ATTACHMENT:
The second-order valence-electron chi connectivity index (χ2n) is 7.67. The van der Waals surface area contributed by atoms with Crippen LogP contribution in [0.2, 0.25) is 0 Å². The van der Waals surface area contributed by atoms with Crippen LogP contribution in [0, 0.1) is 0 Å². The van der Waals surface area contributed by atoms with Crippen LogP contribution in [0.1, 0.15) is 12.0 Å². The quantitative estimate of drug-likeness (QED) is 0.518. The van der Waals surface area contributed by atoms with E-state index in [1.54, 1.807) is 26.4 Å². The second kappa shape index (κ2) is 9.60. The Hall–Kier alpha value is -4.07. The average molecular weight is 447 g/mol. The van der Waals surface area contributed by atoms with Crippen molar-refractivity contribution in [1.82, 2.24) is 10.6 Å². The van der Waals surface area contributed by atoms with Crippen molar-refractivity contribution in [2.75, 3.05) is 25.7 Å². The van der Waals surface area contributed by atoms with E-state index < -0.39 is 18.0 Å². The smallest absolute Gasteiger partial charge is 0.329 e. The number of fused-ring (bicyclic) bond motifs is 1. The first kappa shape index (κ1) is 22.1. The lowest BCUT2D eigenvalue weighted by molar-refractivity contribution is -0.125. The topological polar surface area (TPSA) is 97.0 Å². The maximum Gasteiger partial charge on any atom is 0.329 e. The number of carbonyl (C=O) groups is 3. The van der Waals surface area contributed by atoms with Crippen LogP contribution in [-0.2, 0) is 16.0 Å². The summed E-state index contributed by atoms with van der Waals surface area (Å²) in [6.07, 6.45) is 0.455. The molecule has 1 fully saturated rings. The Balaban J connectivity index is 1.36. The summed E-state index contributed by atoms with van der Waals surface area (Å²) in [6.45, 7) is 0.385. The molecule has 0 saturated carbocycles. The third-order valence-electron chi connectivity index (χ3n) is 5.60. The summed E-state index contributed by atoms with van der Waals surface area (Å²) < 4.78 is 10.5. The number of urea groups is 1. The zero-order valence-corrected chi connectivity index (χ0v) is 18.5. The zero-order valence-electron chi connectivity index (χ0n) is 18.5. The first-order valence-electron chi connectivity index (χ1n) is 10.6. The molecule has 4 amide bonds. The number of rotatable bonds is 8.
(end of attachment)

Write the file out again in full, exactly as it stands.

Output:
The second-order valence-electron chi connectivity index (χ2n) is 7.67. The van der Waals surface area contributed by atoms with Crippen LogP contribution in [0.2, 0.25) is 0 Å². The van der Waals surface area contributed by atoms with Crippen LogP contribution in [0, 0.1) is 0 Å². The van der Waals surface area contributed by atoms with Crippen LogP contribution in [0.1, 0.15) is 12.0 Å². The quantitative estimate of drug-likeness (QED) is 0.518. The van der Waals surface area contributed by atoms with E-state index in [1.54, 1.807) is 26.4 Å². The second kappa shape index (κ2) is 9.60. The Hall–Kier alpha value is -4.07. The average molecular weight is 447 g/mol. The van der Waals surface area contributed by atoms with Crippen molar-refractivity contribution in [1.82, 2.24) is 10.6 Å². The van der Waals surface area contributed by atoms with Crippen molar-refractivity contribution in [2.75, 3.05) is 25.7 Å². The van der Waals surface area contributed by atoms with E-state index < -0.39 is 18.0 Å². The smallest absolute Gasteiger partial charge is 0.329 e. The number of fused-ring (bicyclic) bond motifs is 1. The first kappa shape index (κ1) is 22.1. The lowest BCUT2D eigenvalue weighted by molar-refractivity contribution is -0.125. The topological polar surface area (TPSA) is 97.0 Å². The maximum Gasteiger partial charge on any atom is 0.329 e. The number of carbonyl (C=O) groups is 3. The van der Waals surface area contributed by atoms with Crippen LogP contribution in [-0.2, 0) is 16.0 Å². The summed E-state index contributed by atoms with van der Waals surface area (Å²) in [6.07, 6.45) is 0.455. The molecule has 1 fully saturated rings. The Balaban J connectivity index is 1.36. The summed E-state index contributed by atoms with van der Waals surface area (Å²) in [6.45, 7) is 0.385. The molecule has 0 saturated carbocycles. The third-order valence-electron chi connectivity index (χ3n) is 5.60. The summed E-state index contributed by atoms with van der Waals surface area (Å²) < 4.78 is 10.5. The number of urea groups is 1. The zero-order valence-corrected chi connectivity index (χ0v) is 18.5. The zero-order valence-electron chi connectivity index (χ0n) is 18.5. The first-order valence-electron chi connectivity index (χ1n) is 10.6. The molecule has 4 amide bonds. The number of rotatable bonds is 8.